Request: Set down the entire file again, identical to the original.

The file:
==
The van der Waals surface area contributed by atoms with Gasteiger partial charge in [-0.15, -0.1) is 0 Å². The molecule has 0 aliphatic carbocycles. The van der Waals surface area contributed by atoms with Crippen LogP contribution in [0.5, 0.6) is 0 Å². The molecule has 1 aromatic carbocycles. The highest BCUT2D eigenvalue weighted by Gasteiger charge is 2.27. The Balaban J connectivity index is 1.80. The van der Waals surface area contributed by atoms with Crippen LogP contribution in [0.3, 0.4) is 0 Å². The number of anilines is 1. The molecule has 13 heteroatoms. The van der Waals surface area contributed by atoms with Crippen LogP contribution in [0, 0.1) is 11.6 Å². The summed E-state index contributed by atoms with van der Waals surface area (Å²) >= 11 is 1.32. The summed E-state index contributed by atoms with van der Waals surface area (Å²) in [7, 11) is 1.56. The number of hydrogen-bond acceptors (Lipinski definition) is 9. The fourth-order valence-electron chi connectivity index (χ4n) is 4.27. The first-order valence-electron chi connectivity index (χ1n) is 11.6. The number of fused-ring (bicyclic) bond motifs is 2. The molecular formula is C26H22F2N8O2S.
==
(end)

The van der Waals surface area contributed by atoms with Gasteiger partial charge in [-0.15, -0.1) is 0 Å². The molecule has 0 aliphatic carbocycles. The van der Waals surface area contributed by atoms with Crippen LogP contribution in [0.5, 0.6) is 0 Å². The molecule has 1 aromatic carbocycles. The highest BCUT2D eigenvalue weighted by Gasteiger charge is 2.27. The Balaban J connectivity index is 1.80. The van der Waals surface area contributed by atoms with Crippen LogP contribution in [0.3, 0.4) is 0 Å². The number of anilines is 1. The molecule has 13 heteroatoms. The van der Waals surface area contributed by atoms with Crippen LogP contribution in [0, 0.1) is 11.6 Å². The summed E-state index contributed by atoms with van der Waals surface area (Å²) >= 11 is 1.32. The summed E-state index contributed by atoms with van der Waals surface area (Å²) in [7, 11) is 1.56. The number of hydrogen-bond acceptors (Lipinski definition) is 9. The fourth-order valence-electron chi connectivity index (χ4n) is 4.27. The first-order valence-electron chi connectivity index (χ1n) is 11.6. The number of fused-ring (bicyclic) bond motifs is 2. The molecular formula is C26H22F2N8O2S.